Reviews > Books
Dressing Like Dolls as a Form of Resistance: ‘So Pretty / Very Rotten’

Unlike the western understanding of the word, "Lolitas" engage in a somewhat sexless performance of innocence, fairy tale femininity, and cultural resistance.

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Finally, a Proper Biography of Chrissie Hynde

Despite the analytic difficulties inherently present in Hynde as a subject, Sobsey truly does deliver the goods.

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8 Jun 2017 // 8:30 AM

Dreams Can Be Deadly

The Nightwalker may not make perfect sense once it concludes, but its level of engagement, imagination, and self-reflection makes it unforgettably haunting,

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LGBTQ People at Home, at Ease

Tom Atwood's Kings & Queens in Their Castles celebrates the diversity of the gay, lesbian, and transgender community with a series of beautiful portraits of people in their homes.

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When It Comes to Collecting Vinyl, It’s Better to Be a Freak Than a Snob

John Corbett exposes a beautiful and dusty world forgotten but kept alive by that dying medium known as the vinyl record.

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‘A Woman Looking at Men Looking at Women’: Siri Hustvedt and the Art of Thinking

Hustvedt reminds us that the making and encountering of art is often embodied, rooted in material and biological and neurological functions.

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Sometimes, a Budweiser Is Better

Recreating the world's oldest fermented drinks should make for entertaining reading material. It doesn't.

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Thi Bui Asks Readers to Reconsider Their Assumptions About the Vietnam War

Bui’s powers as a documentarian and oral historian make The Best We Could Do a thought-provoking take on Vietnam and immigrant experiences in general.

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‘The Sisters Chase’ Gives Us a Protagonist Worth Taking the Journey With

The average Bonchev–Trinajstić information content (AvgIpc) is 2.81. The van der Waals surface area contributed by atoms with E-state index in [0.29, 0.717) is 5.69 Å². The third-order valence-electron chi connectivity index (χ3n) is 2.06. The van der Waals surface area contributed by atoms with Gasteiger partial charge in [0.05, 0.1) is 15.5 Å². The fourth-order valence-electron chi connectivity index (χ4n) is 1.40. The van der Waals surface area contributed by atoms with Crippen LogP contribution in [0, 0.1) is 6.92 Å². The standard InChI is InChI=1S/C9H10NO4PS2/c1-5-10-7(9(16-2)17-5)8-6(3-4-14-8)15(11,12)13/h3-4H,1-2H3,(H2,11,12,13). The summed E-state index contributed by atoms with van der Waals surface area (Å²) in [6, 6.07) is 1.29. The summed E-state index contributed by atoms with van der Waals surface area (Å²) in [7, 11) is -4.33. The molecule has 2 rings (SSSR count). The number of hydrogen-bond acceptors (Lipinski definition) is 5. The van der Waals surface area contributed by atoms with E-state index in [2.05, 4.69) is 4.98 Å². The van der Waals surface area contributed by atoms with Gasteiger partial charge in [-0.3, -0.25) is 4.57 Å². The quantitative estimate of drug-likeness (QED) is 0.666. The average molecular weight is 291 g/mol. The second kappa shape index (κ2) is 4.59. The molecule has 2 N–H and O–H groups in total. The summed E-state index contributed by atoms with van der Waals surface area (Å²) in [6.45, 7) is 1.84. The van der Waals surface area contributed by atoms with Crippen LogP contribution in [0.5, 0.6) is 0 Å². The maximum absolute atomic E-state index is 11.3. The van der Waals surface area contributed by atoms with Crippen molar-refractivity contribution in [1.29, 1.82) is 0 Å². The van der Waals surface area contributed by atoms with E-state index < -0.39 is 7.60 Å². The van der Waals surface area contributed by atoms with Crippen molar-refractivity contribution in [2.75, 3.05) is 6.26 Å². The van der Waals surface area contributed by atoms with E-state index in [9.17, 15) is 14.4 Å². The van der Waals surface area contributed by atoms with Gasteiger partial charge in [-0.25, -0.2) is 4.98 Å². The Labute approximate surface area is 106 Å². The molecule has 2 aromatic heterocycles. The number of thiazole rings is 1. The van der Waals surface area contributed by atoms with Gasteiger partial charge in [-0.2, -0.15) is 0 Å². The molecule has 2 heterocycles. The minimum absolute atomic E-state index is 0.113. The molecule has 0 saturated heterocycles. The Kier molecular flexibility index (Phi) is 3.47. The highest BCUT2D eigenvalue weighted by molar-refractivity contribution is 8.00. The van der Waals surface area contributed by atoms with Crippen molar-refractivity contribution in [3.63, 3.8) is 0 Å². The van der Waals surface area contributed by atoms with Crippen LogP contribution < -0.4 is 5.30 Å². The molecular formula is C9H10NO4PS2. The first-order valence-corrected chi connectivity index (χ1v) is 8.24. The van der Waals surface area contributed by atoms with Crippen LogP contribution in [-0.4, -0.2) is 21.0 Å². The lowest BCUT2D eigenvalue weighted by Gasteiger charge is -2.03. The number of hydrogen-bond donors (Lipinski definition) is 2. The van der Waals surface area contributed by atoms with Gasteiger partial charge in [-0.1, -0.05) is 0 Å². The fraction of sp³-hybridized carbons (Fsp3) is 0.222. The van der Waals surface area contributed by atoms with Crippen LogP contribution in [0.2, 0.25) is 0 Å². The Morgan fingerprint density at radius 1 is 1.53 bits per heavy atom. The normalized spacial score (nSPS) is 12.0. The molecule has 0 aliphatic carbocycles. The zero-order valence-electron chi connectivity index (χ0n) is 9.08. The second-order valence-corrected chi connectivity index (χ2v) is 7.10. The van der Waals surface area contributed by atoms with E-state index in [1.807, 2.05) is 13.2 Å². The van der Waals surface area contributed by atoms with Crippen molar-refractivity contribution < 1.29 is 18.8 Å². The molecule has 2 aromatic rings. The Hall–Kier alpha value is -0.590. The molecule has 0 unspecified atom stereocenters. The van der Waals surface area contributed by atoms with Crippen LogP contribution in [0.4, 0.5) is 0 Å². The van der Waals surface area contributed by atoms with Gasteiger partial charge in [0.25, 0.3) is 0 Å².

Sarah Healy's The Sisters Chase introduces a flawed heroine for the ages in its breezy, affecting narrative.

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Yoshio Aramaki’s ‘The Sacred Era’ Is Anything But a Heavenly Read

As much as I had hoped, Cloud Atlas, The Bone Clocks, or even 1Q84, The Sacred Era is not.

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Joyce Carol Oates’ ‘Dis Mem Ber’ Paces the Blurred Line Between Horror and Reality

For all the horror, the blood and ugliness, nothing in these pages is all that unthinkable.

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The Visual Storytelling of Black Life in America

Graphic novels The Souls of Black Folk, Fire!! The Zora Neale Hurston Story and Six Days in Cincinnati suggest the visual storytelling of black life is almost as vast as black life itself.

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Poetry and Imagery in Abdellah Taïa’s ‘Another Morocco’

Taïa is a writer whose talent shines brightly enough to illuminate the difference between an imitator and an original.

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Author Lee Smith’s Memoir Is a Balance of Sweetness and Heartbreak

Dimestore should take its place alongside Welty’s One Writer’s Beginnings and King’s On Writing as a beautiful and haunting memoir about the American journey.

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The Stories in ‘All Stories Are Love Stories’ Are a Haunting Tribute to Perseverance

Four characters search for healing and resolution in the wake of a San Francisco earthquake.

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‘Hard-Boiled Hollywood’ Is a Fine Entry Point Into the World of Postwar L.A.

Film scholar Jon Lewis takes a look at some of the more infamous happenings in postwar Hollywood while also exploring the political and cultural climate of the day.

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‘Shake It Up’: All the Music That’s Fit to Freak Out About

The Library of America’s rollicking greatest-hits volume of music criticism is an awesomely unwieldy pile of opinion that celebrates not just music, but the very act of appreciating and understanding it.

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The Journey to Paul Gauguin’s Other World Is Well Worth Taking

Graphic novel Gauguin: The Other World traverses the tropical landscapes and surreal mindscape of self-titled “savage” artist Paul Gauguin.

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‘Broad Strokes’ Beautifully Illuminates Often Overlooked Women Artists

Art historian Bridget Quinn is an engaging writer with a knack for choosing the telling anecdote. The result is a fun book full of beautiful art.

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17 May 2017 // 12:30 PM

Make America Cool Again

Joel Dinerstein's The Origins of Cool in Postwar America is an oddly reassuring handbook for the future of resistance

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NYFF 2017: 'Mudbound'

// Notes from the Road

"Dee Rees’ churning and melodramatic epic follows two families in 1940s Mississippi, one black and one white, and the wars they fight abroad and at home.

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